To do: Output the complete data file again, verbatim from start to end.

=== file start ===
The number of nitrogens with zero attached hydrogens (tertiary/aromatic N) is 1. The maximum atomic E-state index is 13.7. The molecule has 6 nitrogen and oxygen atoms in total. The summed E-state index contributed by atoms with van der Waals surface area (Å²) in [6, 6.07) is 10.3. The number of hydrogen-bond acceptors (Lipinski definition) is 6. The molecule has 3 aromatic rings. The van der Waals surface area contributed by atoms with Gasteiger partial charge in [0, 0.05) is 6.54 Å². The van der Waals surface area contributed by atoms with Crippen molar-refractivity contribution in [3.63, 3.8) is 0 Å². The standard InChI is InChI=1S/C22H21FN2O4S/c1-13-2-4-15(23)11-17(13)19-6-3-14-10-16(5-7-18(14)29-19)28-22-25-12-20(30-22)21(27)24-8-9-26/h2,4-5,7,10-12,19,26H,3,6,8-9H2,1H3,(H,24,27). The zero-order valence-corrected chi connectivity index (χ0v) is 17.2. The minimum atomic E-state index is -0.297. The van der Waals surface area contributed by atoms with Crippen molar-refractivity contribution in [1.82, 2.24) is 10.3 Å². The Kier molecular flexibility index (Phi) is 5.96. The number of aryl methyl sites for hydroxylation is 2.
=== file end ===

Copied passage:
The number of nitrogens with zero attached hydrogens (tertiary/aromatic N) is 1. The maximum atomic E-state index is 13.7. The molecule has 6 nitrogen and oxygen atoms in total. The summed E-state index contributed by atoms with van der Waals surface area (Å²) in [6, 6.07) is 10.3. The number of hydrogen-bond acceptors (Lipinski definition) is 6. The molecule has 3 aromatic rings. The van der Waals surface area contributed by atoms with Gasteiger partial charge in [0, 0.05) is 6.54 Å². The van der Waals surface area contributed by atoms with Crippen molar-refractivity contribution in [3.63, 3.8) is 0 Å². The standard InChI is InChI=1S/C22H21FN2O4S/c1-13-2-4-15(23)11-17(13)19-6-3-14-10-16(5-7-18(14)29-19)28-22-25-12-20(30-22)21(27)24-8-9-26/h2,4-5,7,10-12,19,26H,3,6,8-9H2,1H3,(H,24,27). The zero-order valence-corrected chi connectivity index (χ0v) is 17.2. The minimum atomic E-state index is -0.297. The van der Waals surface area contributed by atoms with Crippen molar-refractivity contribution in [1.82, 2.24) is 10.3 Å². The Kier molecular flexibility index (Phi) is 5.96. The number of aryl methyl sites for hydroxylation is 2.